If you’re caught without the minimum insurance coverage in Hawaii, you may receive a fine of up to $500 or 75 to 100 hours of community service (in lieu of a fine) for a first offense. But the penalties only go up from there for repeat offenses, including $1,500 to $5,000 in fees. Not having proper coverage can also affect your ability to claim damages through a personal injury lawsuit. 
And unfortunately, not every driver carries car insurance in Hawaii. A 2019
Insurance Information Institute (III)
study found that about 9.3% of Hawaii drivers are uninsured.
This is precisely why it’s always a good idea to purchase
uninsured motorist coverage
, even though Hawaii law does not require it. If you’re part of the 90.7% of drivers who are insured, you may have difficulties claiming damages if you get in an accident with an uninsured driver. 
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Claiming damages after an accident: Hawaii’s personal injury laws

Even though Hawaii is a no-fault state, depending on the circumstances, you may still be able to file a personal injury lawsuit to collect damages from the other driver if:
  • The accident resulted in the death of someone
  • You are suffering a severe or permanent injury
  • The medical bills paid for by your no-fault insurance coverage surpass your PIP limit
Section 657-7
of the Hawaii Revised Statutes sets a two-year statute of limitations or a filing deadline on personal injury lawsuits resulting from a car accident. The same two-year deadline applies if you want to file a lawsuit over damages or a total loss of a vehicle

Exceptions to Hawaii’s personal injury laws

There are a couple of instances where the statute of limitations in Hawaii may be extended past the usual deadline in the following cases: 
  • If the accident victim is incapacitated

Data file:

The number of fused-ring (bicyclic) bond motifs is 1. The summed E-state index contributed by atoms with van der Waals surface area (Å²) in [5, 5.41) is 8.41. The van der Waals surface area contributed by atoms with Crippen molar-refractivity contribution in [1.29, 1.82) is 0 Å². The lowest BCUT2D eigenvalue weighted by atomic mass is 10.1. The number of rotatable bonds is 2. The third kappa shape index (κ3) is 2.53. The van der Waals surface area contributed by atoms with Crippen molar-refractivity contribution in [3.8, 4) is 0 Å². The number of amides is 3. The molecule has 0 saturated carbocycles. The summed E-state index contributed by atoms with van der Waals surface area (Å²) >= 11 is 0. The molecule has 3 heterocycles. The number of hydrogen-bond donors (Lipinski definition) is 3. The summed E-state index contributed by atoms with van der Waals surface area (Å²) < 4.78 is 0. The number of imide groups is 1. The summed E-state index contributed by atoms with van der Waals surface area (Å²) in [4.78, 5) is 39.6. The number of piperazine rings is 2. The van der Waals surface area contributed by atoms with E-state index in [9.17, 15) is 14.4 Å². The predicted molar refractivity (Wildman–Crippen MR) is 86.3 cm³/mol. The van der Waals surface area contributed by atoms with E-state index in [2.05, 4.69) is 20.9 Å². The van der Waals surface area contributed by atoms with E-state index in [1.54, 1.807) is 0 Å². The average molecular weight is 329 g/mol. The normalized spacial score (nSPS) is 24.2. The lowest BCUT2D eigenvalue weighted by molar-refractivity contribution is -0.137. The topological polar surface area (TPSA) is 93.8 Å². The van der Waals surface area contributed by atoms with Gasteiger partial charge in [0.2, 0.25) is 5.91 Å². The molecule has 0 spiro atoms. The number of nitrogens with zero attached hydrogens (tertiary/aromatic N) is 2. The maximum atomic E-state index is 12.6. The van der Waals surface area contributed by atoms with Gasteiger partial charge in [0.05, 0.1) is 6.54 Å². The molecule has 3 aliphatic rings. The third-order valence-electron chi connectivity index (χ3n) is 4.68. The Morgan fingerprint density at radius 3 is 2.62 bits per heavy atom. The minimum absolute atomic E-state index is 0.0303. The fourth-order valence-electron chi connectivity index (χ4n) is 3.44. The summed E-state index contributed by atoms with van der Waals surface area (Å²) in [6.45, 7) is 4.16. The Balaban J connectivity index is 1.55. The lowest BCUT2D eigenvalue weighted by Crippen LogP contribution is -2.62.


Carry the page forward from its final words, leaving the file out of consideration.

• If the ​​accident victim was a minor
For car accident victims that are incapacitated, you have two years from the time of your recovery to file a personal injury claim. Meanwhile, minors have two years from their 18th birthday to file a claim. 

Who’s to blame: Hawaii’s modified comparative negligence law

Following a car accident, the major question on most drivers' minds would be: who is at fault? If Tom hits Christina’s car while speeding, but Christina got distracted while driving by looking at her cell phone, who’s to blame? And who is able to collect damages in this situation?
Section 663-31
of Hawaii Revised Statutes, the Aloha State practices a modified
comparative negligence law
, meaning you can recover damages in a personal injury lawsuit unless you are found to be more than 51% at fault for the accident. So, in this case, both Tom and Christina may be able to claim damages.
Obviously, both Tom and Christina were violating traffic laws, so neither driver is 100% at fault. But even if Christina is found to be 40% at fault, that means Tom would be 60% at fault and therefore would be the one to cover Christina’s damages. But if both parties are each 50% at fault, both Tom and Christina must pay 50% of each other's damage. 

How to save money on car insurance in Hawaii

If you get in a car accident in Hawaii,
your insurance rates may go up
by 35% to 80%. This would make most drivers feel hopeless when trying to find cheap car insurance. That’s why